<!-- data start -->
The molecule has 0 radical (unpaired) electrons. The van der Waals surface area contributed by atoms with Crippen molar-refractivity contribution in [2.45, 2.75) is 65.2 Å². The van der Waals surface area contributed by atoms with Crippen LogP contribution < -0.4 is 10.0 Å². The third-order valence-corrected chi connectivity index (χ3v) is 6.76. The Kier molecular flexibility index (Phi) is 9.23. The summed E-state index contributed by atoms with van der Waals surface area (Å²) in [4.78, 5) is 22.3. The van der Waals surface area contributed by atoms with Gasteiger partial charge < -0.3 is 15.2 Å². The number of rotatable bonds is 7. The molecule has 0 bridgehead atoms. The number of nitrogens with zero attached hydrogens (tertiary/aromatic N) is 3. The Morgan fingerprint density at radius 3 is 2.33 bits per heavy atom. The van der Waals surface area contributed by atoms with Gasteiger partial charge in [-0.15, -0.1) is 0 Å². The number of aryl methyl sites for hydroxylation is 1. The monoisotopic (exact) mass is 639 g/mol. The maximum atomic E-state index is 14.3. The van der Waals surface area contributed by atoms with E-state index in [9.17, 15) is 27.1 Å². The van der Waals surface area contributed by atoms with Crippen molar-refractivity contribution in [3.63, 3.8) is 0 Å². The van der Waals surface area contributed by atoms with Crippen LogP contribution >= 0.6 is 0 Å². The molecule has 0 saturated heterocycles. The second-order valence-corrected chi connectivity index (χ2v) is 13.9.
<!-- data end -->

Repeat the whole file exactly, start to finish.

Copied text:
The molecule has 0 radical (unpaired) electrons. The van der Waals surface area contributed by atoms with Crippen molar-refractivity contribution in [2.45, 2.75) is 65.2 Å². The van der Waals surface area contributed by atoms with Crippen LogP contribution < -0.4 is 10.0 Å². The third-order valence-corrected chi connectivity index (χ3v) is 6.76. The Kier molecular flexibility index (Phi) is 9.23. The summed E-state index contributed by atoms with van der Waals surface area (Å²) in [4.78, 5) is 22.3. The van der Waals surface area contributed by atoms with Gasteiger partial charge < -0.3 is 15.2 Å². The number of rotatable bonds is 7. The molecule has 0 bridgehead atoms. The number of nitrogens with zero attached hydrogens (tertiary/aromatic N) is 3. The Morgan fingerprint density at radius 3 is 2.33 bits per heavy atom. The van der Waals surface area contributed by atoms with Gasteiger partial charge in [-0.15, -0.1) is 0 Å². The number of aryl methyl sites for hydroxylation is 1. The monoisotopic (exact) mass is 639 g/mol. The maximum atomic E-state index is 14.3. The van der Waals surface area contributed by atoms with E-state index in [9.17, 15) is 27.1 Å². The van der Waals surface area contributed by atoms with Crippen molar-refractivity contribution in [3.63, 3.8) is 0 Å². The van der Waals surface area contributed by atoms with Crippen LogP contribution >= 0.6 is 0 Å². The molecule has 0 saturated heterocycles. The second-order valence-corrected chi connectivity index (χ2v) is 13.9.